A slightly more focused effort than Feeding the Flame, though the record does veer uncomfortably into pseudo adult contemporary territory on occasion. There’s a tendency to lapse into a melodic rut too, as if SL&G have found their niche as an elder statesman of dreamy post-punk, even though this is their third album.

Interestingly, this record was made after half the band left to form The Snake Corps, though the basic sound that SL&G have created did not suffer for that upheaval. It’s business as usual, though you wish things were a little tighter, and a little less lusher, for want of a better term.

This bonus track album features one of their better instrumentals in the oddly mystical Ours to Kill, and one of the more catching of their “lusher” tracks in Life Under Glass. Other highlights include the driving White Russians, Seven Kinds of Sin, and the reflective Return to Clocktower Lodge.


Headland finds SL&G in dream territory, a shifting land that’d occupy them for the next two records. What this means is the music is reflective, intelligent but rarely engaging. Restless is a lovely instrumental, and My Heart’s On Fire is this album’s sole mid-tempo track, but the remainder can be relegated to the merely pleasant category.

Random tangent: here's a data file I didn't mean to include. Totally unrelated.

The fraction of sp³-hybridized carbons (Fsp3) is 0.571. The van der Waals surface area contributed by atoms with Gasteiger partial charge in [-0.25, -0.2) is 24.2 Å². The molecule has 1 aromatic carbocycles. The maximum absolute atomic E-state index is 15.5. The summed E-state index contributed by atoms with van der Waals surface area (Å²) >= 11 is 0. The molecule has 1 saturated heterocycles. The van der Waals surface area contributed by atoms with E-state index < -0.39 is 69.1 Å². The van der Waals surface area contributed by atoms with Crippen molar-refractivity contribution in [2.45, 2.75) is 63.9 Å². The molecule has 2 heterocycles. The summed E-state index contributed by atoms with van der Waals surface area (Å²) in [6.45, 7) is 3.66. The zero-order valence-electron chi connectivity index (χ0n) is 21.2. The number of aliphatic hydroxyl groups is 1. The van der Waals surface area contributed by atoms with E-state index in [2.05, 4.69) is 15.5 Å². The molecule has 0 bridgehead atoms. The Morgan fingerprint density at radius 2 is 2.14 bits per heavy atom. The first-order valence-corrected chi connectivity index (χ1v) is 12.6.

Treehouse Poetry

While they never really phone it in, SL&G sound restrained on this record, and it does veer into self-satisfied territory a little bit, as if giving fan service to their earlier classic material.

Still, there are some gems among the swathes of lilting keyboards and occasionally erudite lyrics. Still Restless is a wonderful instrumental (even if it is a remake of Headland’s Restless) and they rock out on Jungle of Lies.

But mostly, it’s by numbers and that’s a shame for a band of this calibre.

Choice cuts: Still Restless, Jungle of Lies.

Melting in the Fullness of Time

The least of their records. They go through the motions on many of these tracks, and while this band, even in cruise control, are still very listenable, they have done (and will do) much better. To say nothing of more challenging.

This record is almost adult contemporary in places, and this is one band you don’t want descending into Christopher Cross territory. I’m glad they took eighteen years off to think things over. The instrumental title track and the experimental closer Black Crow are the key tracks.